I am from the Twin Cities, Minnesota, and started learning Chinese in kindergarten as I was fortunate to attend the first Chinese immersion charter public school in the United States: Yinghua Academy. I went on to continue learning Chinese in a new pilot Chinese immersion program at Highland Park Senior High as well as additional Chinese classes at the University of Minnesota Twin Cities. I seek to continue learning Chinese because it has been a major part of my educational experience and continues to open amazing opportunities that are exciting.

What motivated you to apply for the Critical Languages Scholarship? And what does it mean to you to receive it?

My primary motivation to apply for the CLS scholarship was to reintroduce Chinese learning into my educational career path as a major component. I’ve had my hands tied with my computer science and economics majors and have not had the opportunity to study Chinese at NC State as I had hoped to. It means a lot to me that I will have the opportunity to be dedicating my studies to Chinese learning this summer.

What do you hope to do with your degree after graduation?

As a rising junior, I am still figuring out the finer details about my career post-graduation. One thing I know for sure is that the U.S. and China are both leaders in technology. With my computer science degree and background in Chinese, I see many opportunities to use these to work in a role that has responsibilities in both tech and U.S.-China relationship building.

Do you have any advice for students who are thinking of applying to programs like the Critical Languages Scholarship?

Go for it! Critical languages are considered critical because not enough people are learning the language. Prior language knowledge is not required for many of the languages offered. If you have an interest in one of the languages, the CLS scholarship is a resource meant to support that interest.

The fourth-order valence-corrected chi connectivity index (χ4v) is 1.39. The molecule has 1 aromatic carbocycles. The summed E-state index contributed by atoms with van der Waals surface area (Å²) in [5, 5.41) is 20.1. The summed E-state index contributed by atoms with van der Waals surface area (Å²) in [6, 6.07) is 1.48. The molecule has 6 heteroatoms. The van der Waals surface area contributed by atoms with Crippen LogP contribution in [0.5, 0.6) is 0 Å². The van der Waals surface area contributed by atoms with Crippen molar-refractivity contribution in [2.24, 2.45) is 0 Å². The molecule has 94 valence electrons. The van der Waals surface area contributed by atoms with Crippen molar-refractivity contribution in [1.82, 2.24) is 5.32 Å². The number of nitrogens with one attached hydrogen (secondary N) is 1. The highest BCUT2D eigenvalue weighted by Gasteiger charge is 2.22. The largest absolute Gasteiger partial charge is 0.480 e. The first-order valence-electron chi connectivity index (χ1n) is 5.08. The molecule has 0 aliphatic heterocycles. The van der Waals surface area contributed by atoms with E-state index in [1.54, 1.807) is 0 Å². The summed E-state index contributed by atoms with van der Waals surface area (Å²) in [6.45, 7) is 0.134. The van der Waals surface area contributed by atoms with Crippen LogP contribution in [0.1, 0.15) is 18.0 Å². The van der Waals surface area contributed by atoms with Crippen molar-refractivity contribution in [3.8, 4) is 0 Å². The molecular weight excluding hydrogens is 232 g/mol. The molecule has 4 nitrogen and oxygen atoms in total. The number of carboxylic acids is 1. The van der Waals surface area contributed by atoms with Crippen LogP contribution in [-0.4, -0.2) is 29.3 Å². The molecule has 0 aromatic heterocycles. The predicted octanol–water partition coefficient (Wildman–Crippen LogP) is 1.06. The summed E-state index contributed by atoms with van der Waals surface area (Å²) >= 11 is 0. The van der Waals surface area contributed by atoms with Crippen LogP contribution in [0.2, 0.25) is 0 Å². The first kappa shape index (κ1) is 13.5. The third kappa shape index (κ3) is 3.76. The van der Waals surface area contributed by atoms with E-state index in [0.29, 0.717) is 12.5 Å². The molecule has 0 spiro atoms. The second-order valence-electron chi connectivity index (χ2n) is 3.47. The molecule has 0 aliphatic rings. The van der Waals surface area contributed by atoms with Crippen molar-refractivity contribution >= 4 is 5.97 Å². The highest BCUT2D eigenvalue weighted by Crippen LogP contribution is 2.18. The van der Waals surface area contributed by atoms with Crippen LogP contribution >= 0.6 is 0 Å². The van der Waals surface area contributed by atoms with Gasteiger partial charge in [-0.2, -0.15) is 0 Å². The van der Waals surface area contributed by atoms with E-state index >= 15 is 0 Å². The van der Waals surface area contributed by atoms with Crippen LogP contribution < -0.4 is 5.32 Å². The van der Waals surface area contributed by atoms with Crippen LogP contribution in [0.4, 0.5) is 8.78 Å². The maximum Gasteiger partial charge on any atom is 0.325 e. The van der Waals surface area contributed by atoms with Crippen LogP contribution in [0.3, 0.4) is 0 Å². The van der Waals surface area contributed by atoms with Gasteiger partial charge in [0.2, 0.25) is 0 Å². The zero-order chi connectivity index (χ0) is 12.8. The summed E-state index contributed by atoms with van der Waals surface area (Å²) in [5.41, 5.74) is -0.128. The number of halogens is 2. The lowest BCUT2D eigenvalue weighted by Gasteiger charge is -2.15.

Natalya Wilson (Russian)

***Natalya has decided to withdraw due to current tensions in Russia, but as a campus community we still are proud of her and all of the work she has done and will continue to do.

What is your previous experience with the Russian language and why did you want to learn more?

I am a heritage speaker of Russian and I started studying the language to improve my understanding of the language and to improve my conversation skills. In high school I was selected for the National Security Language Initiative for Youth (NSLI-Y) and studied the Russian language in Narva, Estonia for a summer. I want to learn more as maintaining language skills requires constant practice, and I still have a lot to learn to be proficient in the language.

Why did you apply for the Critical Language Scholarship and what does it mean to you to receive it?

I applied for the CLS for a great opportunity to study abroad and to gain more experience with my target language. As someone who has studied abroad in a similar program, I know the value of experiences like this in improving my language skills. Receiving the scholarship was an honor as it supported my goals in promoting intersectionality between STEM and language learning, and I was honored to be able to study abroad with a diverse group of people and learn more about the country I would have studied abroad in. 

What do you hope to do with your degree after graduation?

I am currently studying for a B.S. in physics and a minor in technical communication, while also studying the Russian language through UNC. I still do not know the specific path I will take after graduation, but I would like to work with physicists internationally in collaborative work, an example being with the international space program. The overall goal I would like to fulfill with my work is to be able to work in physics while also effectively communicating in multiple languages and connecting with others through a mutual passion for physics.

Do you have any advice for other students who are thinking about applying for programs like the Critical Language Scholarship?

Some pieces of advice I would give are to use the resources provided by the university and to have a clear focus as to why you are applying. For that first point, I found the feedback provided by my recommender and the graduate fellowship advising group greatly improved my application for the program. For the second, it is important to have motivations for learning your language related to your overall goals. I found that as an applicant in STEM my connection to learning language is less common in comparison to the majority of applicants. Even if you are not in STEM, having a strong reason or goal for studying your target language will be beneficial for this scholarship.